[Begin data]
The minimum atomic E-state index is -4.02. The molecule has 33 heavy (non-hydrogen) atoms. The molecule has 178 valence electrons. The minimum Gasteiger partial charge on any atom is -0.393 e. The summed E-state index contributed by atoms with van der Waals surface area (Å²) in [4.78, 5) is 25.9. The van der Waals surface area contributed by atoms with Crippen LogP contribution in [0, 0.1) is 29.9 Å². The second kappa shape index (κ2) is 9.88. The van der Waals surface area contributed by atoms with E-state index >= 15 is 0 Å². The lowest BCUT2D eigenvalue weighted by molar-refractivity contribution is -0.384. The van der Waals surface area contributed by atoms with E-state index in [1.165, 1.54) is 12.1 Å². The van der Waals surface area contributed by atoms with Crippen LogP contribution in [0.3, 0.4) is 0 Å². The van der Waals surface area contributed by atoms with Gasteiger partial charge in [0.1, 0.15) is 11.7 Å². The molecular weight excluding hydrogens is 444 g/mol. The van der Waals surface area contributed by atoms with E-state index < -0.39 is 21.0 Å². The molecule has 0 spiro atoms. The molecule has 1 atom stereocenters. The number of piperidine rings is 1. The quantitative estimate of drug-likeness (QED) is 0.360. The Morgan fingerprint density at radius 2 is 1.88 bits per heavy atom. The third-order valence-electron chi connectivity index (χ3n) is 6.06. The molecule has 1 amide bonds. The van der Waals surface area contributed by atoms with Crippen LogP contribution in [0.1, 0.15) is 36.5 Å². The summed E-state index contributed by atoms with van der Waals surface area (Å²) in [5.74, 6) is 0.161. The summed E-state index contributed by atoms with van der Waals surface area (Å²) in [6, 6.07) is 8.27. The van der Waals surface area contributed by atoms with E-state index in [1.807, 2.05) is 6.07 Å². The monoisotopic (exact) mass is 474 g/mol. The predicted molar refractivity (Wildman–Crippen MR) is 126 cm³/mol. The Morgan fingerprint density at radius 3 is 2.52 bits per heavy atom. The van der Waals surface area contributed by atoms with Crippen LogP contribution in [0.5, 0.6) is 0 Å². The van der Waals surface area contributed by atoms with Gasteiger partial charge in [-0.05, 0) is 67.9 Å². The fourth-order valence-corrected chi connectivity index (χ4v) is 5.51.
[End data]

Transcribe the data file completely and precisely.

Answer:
The minimum atomic E-state index is -4.02. The molecule has 33 heavy (non-hydrogen) atoms. The molecule has 178 valence electrons. The minimum Gasteiger partial charge on any atom is -0.393 e. The summed E-state index contributed by atoms with van der Waals surface area (Å²) in [4.78, 5) is 25.9. The van der Waals surface area contributed by atoms with Crippen LogP contribution in [0, 0.1) is 29.9 Å². The second kappa shape index (κ2) is 9.88. The van der Waals surface area contributed by atoms with E-state index >= 15 is 0 Å². The lowest BCUT2D eigenvalue weighted by molar-refractivity contribution is -0.384. The van der Waals surface area contributed by atoms with E-state index in [1.165, 1.54) is 12.1 Å². The van der Waals surface area contributed by atoms with Crippen LogP contribution in [0.3, 0.4) is 0 Å². The van der Waals surface area contributed by atoms with Gasteiger partial charge in [0.1, 0.15) is 11.7 Å². The molecular weight excluding hydrogens is 444 g/mol. The van der Waals surface area contributed by atoms with E-state index < -0.39 is 21.0 Å². The molecule has 0 spiro atoms. The molecule has 1 atom stereocenters. The number of piperidine rings is 1. The quantitative estimate of drug-likeness (QED) is 0.360. The Morgan fingerprint density at radius 2 is 1.88 bits per heavy atom. The third-order valence-electron chi connectivity index (χ3n) is 6.06. The molecule has 1 amide bonds. The van der Waals surface area contributed by atoms with Crippen LogP contribution in [0.1, 0.15) is 36.5 Å². The summed E-state index contributed by atoms with van der Waals surface area (Å²) in [5.74, 6) is 0.161. The summed E-state index contributed by atoms with van der Waals surface area (Å²) in [6, 6.07) is 8.27. The van der Waals surface area contributed by atoms with E-state index in [1.807, 2.05) is 6.07 Å². The monoisotopic (exact) mass is 474 g/mol. The predicted molar refractivity (Wildman–Crippen MR) is 126 cm³/mol. The Morgan fingerprint density at radius 3 is 2.52 bits per heavy atom. The van der Waals surface area contributed by atoms with Crippen LogP contribution in [0.5, 0.6) is 0 Å². The van der Waals surface area contributed by atoms with Gasteiger partial charge in [-0.05, 0) is 67.9 Å². The fourth-order valence-corrected chi connectivity index (χ4v) is 5.51.